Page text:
Kreuzberg, a district of Berlin, is a worrying contradiction. It’s both an amazing and terrible place to dwell in. Because it has a notoriously pioneering music scene (1970’s punk rock followed later by rap and breakdance) and an annual festival of culture, it’s an inspiring place to be for creative people. On the flip side it’s one of the poorest, most unemployed areas in Germany’s capital, with very low incomes. Expat Sophie Hunger currently lives in this area and having been born in the capital of Switzerland instead, she can see it from a different perspective. The Swiss musician 7th album Halluzinationen takes listeners to her new hometown, meeting some of its residents, and portraying what it’s possibly like to live in such a place. A place that’s easy to hallucinate in, as she slides between loneliness and paranoiac imagination. An intense, fun and murky ride to travel.
Mystical opener ‘Liquid Air’ introduces both the neighbourhood of Kreuzberg and the trippy atmosphere that’s present in most of Halluzinationen. “You could only enter if you passed an alcohol test indicating a blood alcohol level of more than 0.2 percent. I used to go there during the weeks in which I wrote Hallucinations. The air seemed liquid,” said Sophie Hunger an interview as she describes a really dodgy illegal oyster bar that she and her friend Magdalena – whom also features later in the record – frequently went to. As a result of the odd entry requirements, they were excessively drunk on arrival and the track reflects the skewed perception of reality when intoxicated: “I’ll take a hit of anything, your stretched cocaine, your acid wine, your lip-stick.”
As the song progresses, more production techniques are used including the spinning of bike wheels, as well as ghostly vocals, backmasking and a screeching sound, techniques used on many occasions on the Sophie Hunger’s latest LP Halluzinationen but also adopted by Agnes Obel – the Dane who’s also a foreigner living in Berlin. Obel’s influence is also felt on the dark shaded piano moments – also reminiscent of iamthemorning during their most gothic – with a good example of the style being on ‘Bad Medication’. An effective combination of French pianist Alexis Anerilles‘ piano and Japanese synthesizer programmer Hinako Omori.
It’s quite a multi-cultural album when you also consider 3 of the tracks are also in German (the title track, as well as ‘Finde Mich’ and the malicious fairytale story ‘Rote Beeten aus Arsen’). “I’m physical changing / I can’t be patient, I am a patient. After the sickness, after the withdrawal. Don’t forget to love me after all/ Pointless confessions, there will be sessions.”If this track sounds as if she is stuck in the same mental health centre as Jenny Hval in 2019’s The Practice Of Love, ‘Security Check’ is an even worse scenario for Sophie Hunger to be losing her sanity.
Recalling Jason Mraz’s ‘Plane’ and Charlotte Gainsbourg’s ‘AF607105′, the track follows the procedures before and during a flight. As she struggles to remind calm. “Put your tooth paste and my shoes in a separate box, little do they know about the monkeys in my head / Feeling your hands as you pat me down, there’s nothing safe about me now,” she sings as Hinako Omori’s electronics grow increasingly spacey and out-of-this-world.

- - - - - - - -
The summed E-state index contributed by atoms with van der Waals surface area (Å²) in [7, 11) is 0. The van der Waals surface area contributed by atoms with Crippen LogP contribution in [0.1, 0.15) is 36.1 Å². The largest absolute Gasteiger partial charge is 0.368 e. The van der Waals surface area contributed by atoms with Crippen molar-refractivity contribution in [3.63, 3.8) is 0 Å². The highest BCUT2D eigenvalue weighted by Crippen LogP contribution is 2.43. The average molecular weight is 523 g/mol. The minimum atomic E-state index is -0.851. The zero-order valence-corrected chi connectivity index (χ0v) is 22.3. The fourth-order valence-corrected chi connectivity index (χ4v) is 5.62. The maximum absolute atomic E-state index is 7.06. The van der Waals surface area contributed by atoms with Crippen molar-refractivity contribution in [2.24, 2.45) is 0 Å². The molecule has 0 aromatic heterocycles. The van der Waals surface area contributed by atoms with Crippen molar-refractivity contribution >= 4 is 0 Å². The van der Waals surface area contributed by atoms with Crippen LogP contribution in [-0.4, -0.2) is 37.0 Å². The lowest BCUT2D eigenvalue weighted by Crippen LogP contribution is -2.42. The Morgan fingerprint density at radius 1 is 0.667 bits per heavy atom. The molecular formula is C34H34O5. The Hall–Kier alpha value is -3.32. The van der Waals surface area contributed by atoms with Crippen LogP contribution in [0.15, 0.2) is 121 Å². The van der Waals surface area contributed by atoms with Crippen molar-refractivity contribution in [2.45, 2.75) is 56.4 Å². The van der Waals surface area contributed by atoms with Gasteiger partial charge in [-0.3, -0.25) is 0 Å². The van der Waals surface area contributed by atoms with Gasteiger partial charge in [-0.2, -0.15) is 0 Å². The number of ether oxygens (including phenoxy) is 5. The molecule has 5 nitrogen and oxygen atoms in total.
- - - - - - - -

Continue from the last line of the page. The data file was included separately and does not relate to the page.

The sugary giddiness and message on ‘Everything Is Good’ – which sounds like it was produced whilst eating Skittles – initially sounds out of a place on an album that’s otherwise darker and pensive. However, in the context of Halluzinationen, this could be Sophie Hunger taking happy pills. She’s seen a famous David Shrigley three-thumbs-up illustration on a mug – of which the track is named after – and has suddenly become an eternal optimist. Although it could be sarcasm or a pep talk after a panic attack: “I ran to the Olympics I showed the finish line I came last
So everything is fine, everything is fine.”
One of the most best tracks on Hunger’s new album is undoubtedly ‘Maria Magdalena’. Beautifully written and with jazz-drums, lounge piano and subtle effects such as water drops and a swirling spectral echoes, Sophie Hunger wonderfully interplays the subject of a local sex worker friend (“Your teeth, your neck, you wash my feet / How much does that cost?”) and the biblical story of Mary Magdalene (“Sing me a new holy scripture, it flows your soul. Don’t save Jesus.”)
Sophie Hunger and producer Dan Carey (who also produced her previous record Molecules) employed a hazardous live record technique on Halluzinationen and it pays off. Recorded at Abbey Road Studios – Hunger is not particularly known in the UK but sort of a national treasure in her home country with her last 5 albums being top 2 in Switzerland, so performing at such as a prestigious studio is not too unexpected – the record was a made in continuous takes, which is noticeable because tracks blend into each other seamlessly and the aim to not make mistakes adds further apt anxiety to what is already apprehensive lyrics.
And the anxiety could transfer to the listener after the album ends, as the last track features lines such as “if there’s a place to bury strangers, bury me tonight. Hotels, empty parlours; I can hold the requiem if you’d like.” Or perhaps this is just the overactive imagination of a resident living in an identity-contradicting location such as Kreuzberg.